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Ann Emerg Med. 1987 Jul;16(7):787-91.

The location of collapse and its effect on survival from cardiac arrest.


Survival from cardiac arrest is higher when the collapse occurs outside the home. Of 781 patients collapsing at home, 101 (13%) survived to hospital discharge. This compared with 66 survivors among 248 (27%) patients arresting outside the home (P less than .001). Patients collapsing outside the home were younger and more frequently were men. Cardiac arrests outside the home were more often witnessed, more likely to have bystander CPR, less often preceded by symptoms, and the collapsing rhythm was more frequently ventricular fibrillation. Mean time to CPR was shorter. Multivariate logistic regression showed that the effect of location on survival was still statistically significant, although diminished, after adjusting for the above variables (P less than .01). We speculate that comorbidity, underlying etiology, and activity level may explain the remaining difference. Because 76% of arrests occur in the home, efforts to increase the frequency of bystander-CPR through targeted and dispatcher-assisted CPR programs are warranted.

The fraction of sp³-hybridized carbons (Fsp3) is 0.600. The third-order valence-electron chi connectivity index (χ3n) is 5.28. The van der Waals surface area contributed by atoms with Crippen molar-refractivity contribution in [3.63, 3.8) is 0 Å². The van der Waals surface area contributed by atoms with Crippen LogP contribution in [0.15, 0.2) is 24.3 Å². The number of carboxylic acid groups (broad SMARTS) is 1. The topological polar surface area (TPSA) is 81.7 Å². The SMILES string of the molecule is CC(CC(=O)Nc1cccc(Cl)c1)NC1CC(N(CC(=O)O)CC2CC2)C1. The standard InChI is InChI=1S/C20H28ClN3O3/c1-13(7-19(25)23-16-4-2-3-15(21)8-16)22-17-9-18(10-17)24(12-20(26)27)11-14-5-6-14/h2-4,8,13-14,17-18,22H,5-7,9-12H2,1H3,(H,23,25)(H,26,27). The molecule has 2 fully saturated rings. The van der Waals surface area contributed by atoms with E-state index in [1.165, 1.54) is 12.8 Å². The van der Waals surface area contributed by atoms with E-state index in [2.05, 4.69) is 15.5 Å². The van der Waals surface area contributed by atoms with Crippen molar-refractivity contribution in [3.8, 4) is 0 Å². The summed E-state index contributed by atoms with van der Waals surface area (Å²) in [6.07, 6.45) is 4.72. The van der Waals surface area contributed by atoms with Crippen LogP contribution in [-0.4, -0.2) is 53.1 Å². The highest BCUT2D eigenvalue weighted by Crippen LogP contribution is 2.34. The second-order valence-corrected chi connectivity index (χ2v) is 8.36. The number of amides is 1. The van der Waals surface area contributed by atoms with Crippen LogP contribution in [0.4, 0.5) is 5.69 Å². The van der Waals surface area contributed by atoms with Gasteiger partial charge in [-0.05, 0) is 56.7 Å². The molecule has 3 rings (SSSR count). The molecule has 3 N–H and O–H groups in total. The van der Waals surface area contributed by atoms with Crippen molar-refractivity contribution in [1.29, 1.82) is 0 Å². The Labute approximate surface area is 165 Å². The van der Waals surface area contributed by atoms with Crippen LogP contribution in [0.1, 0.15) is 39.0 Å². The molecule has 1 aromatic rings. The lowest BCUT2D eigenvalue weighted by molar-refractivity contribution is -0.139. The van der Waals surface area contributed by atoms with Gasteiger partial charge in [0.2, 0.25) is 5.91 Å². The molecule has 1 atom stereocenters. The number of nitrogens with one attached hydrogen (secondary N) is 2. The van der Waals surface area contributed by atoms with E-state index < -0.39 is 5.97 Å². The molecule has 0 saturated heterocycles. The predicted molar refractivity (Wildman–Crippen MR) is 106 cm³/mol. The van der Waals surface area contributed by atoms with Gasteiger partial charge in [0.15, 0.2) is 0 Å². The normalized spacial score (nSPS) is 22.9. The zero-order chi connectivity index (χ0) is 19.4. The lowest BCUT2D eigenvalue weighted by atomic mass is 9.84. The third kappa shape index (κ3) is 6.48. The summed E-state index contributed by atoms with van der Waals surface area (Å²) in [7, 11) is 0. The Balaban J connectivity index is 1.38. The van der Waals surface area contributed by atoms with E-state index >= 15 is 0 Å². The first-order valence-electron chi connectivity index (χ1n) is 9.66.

[Indexed for MEDLINE]

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